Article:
Human Trafficking and Healthcare: The Need for Mandatory Training

To date, human trafficking awareness programs and training mandates have been patchworked across states. Medical experts suggest the best way to combat these inconsistencies is to standardize health care providers’ education through mandatory training on the relationship between human trafficking and health care. A 2021 report published by the Journal of Medical Education and Curricular Development indicated that accredited training programs lead to short-term gains in understanding human trafficking. The report also concluded that training provides a sustained improvement in human trafficking awareness.

There are several ways nurses can benefit from mandatory training, from learning how to help victims of human trafficking make their way through the health care system to gaining the skills to advocate for more services for victims. While all nurses are trained to help sick and injured patients, forensic nurses are specifically trained to assist victims of human trafficking with a broad-based education that crosses the medical and legal landscapes and prepares them to be certified as sexual assault nurse examiners (SANEs). Forensic nurses work side by side with law enforcement and social service organizations for victim justice. They collect and preserve evidence, take photos for use in court and ensure facts are properly documented.

Help Initiate and Ensure Patients’ Safety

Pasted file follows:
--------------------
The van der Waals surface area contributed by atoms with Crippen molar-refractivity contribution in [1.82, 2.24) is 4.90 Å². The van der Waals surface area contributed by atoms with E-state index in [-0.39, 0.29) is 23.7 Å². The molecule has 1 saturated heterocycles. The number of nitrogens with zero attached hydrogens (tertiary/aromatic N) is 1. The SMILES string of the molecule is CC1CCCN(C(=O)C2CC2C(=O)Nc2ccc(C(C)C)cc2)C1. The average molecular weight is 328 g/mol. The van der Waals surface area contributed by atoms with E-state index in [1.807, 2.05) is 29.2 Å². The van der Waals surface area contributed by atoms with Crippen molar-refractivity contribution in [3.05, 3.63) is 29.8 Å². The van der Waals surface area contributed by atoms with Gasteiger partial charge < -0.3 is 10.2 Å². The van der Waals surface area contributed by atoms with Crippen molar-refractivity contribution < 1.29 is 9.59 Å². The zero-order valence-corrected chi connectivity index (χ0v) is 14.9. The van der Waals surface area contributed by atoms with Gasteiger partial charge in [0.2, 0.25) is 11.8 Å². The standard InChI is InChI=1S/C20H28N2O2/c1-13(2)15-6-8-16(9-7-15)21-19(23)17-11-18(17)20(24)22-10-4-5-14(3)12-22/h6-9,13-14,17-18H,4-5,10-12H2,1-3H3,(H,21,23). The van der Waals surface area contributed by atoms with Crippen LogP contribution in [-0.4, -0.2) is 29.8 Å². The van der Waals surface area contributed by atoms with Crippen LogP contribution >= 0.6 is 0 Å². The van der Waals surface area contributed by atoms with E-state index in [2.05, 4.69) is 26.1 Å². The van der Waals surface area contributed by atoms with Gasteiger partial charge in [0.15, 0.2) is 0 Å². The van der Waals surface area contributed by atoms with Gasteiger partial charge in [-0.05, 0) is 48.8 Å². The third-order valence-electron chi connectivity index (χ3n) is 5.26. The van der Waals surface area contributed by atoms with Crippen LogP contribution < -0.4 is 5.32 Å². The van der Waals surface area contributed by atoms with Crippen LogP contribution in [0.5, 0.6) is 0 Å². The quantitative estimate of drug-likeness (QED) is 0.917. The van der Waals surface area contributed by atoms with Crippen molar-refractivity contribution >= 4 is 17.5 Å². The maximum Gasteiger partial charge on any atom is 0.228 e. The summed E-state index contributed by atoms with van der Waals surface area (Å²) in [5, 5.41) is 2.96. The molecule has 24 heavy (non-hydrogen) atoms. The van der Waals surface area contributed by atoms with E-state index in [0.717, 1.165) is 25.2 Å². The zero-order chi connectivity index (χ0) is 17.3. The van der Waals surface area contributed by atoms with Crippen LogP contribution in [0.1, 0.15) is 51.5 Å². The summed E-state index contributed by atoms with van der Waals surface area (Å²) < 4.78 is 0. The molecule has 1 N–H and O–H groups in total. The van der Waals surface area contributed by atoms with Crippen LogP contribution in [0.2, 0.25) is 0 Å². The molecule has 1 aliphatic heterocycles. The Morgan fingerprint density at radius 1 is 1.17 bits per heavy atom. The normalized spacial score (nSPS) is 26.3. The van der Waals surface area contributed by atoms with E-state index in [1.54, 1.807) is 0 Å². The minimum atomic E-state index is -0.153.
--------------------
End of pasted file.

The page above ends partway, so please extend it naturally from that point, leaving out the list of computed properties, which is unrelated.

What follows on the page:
Nurses who are trained to identify victims of human trafficking can do more than administer care to patients in need. They can help victims break free of an insidious underground industry, which could ultimately help them get their lives back. This makes the ability to identify relevant warning signs of human trafficking one of the most valuable skills a nurse can possess.

Duquesne University’s online Post-Master’s Nursing Certificates program can provide you with the opportunity to learn from some of the nation’s leading forensic nurse educators. With well-rounded courses such as Criminal Law and the Courts, and Forensic Science and the Legal System, a post-master’s nursing certificate can equip you with the skills you’ll need to help patients through a variety of issues. Explore the curriculum and help advocate for patient safety in your career.

Recommended Reading

Forensic Nurses’ Role in Legal Proceedings

Forensic Nurses Working in Violence Prevention and Social Justice

Forensic Nursing: An Emerging Field


Annals of Health Law, “The Health Consequences of Sex Trafficking and Their Implications for Identifying Victims in Healthcare Facilities”

Anti-Trafficking Review, “Human Trafficking Education for Emergency Department Providers”

CNN, “Covid-19 Pandemic Increased Number of People at Risk of Human Trafficking, State Department Report Says”

Journal of Emergency Nursing, “Implementation of Human Trafficking Education and Treatment Algorithm in the Emergency Department”

Journal of Medical Education and Curricular Development, “The Impact of Human Trafficking Training on Healthcare Professionals’ Knowlege and Attitudes”

Migration Data Portal, Human Trafficking

National Human Trafficking Training and Technical Assistance Center, “Core Competencies for Human Trafficking Response in Health Care and Behavioral Health Systems”

Nurselabs, “Human Trafficking in the Health Care Setting: Red Flags Nurses Need to Know”

Polaris, Myths, Facts, and Statistics

Polaris, Recognizing Human Trafficking

Rural Health Information Hub, “‘It’s on Us’: Healthcare’s Unique Position in the Response to Human Trafficking”

U.S. Global Leadership Coalition, “Fighting Human Trafficking Is a Global and Local Issue”